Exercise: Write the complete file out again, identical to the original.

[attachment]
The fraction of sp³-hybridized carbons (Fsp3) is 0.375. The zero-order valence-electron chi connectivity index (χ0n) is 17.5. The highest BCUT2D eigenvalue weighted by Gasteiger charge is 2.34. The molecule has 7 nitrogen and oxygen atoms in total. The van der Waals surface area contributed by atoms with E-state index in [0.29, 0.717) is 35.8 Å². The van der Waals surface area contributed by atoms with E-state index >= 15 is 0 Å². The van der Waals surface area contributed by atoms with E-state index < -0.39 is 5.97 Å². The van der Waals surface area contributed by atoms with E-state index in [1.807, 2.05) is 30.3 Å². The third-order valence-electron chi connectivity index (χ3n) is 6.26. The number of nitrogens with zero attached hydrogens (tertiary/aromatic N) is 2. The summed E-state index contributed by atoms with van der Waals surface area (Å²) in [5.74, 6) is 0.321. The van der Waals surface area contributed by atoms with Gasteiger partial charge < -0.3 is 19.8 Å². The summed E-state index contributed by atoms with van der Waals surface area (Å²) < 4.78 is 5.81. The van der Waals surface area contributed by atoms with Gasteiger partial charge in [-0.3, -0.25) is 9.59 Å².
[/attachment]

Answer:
The fraction of sp³-hybridized carbons (Fsp3) is 0.375. The zero-order valence-electron chi connectivity index (χ0n) is 17.5. The highest BCUT2D eigenvalue weighted by Gasteiger charge is 2.34. The molecule has 7 nitrogen and oxygen atoms in total. The van der Waals surface area contributed by atoms with E-state index in [0.29, 0.717) is 35.8 Å². The van der Waals surface area contributed by atoms with E-state index >= 15 is 0 Å². The van der Waals surface area contributed by atoms with E-state index < -0.39 is 5.97 Å². The van der Waals surface area contributed by atoms with E-state index in [1.807, 2.05) is 30.3 Å². The third-order valence-electron chi connectivity index (χ3n) is 6.26. The number of nitrogens with zero attached hydrogens (tertiary/aromatic N) is 2. The summed E-state index contributed by atoms with van der Waals surface area (Å²) in [5.74, 6) is 0.321. The van der Waals surface area contributed by atoms with Gasteiger partial charge < -0.3 is 19.8 Å². The summed E-state index contributed by atoms with van der Waals surface area (Å²) < 4.78 is 5.81. The van der Waals surface area contributed by atoms with Gasteiger partial charge in [-0.3, -0.25) is 9.59 Å².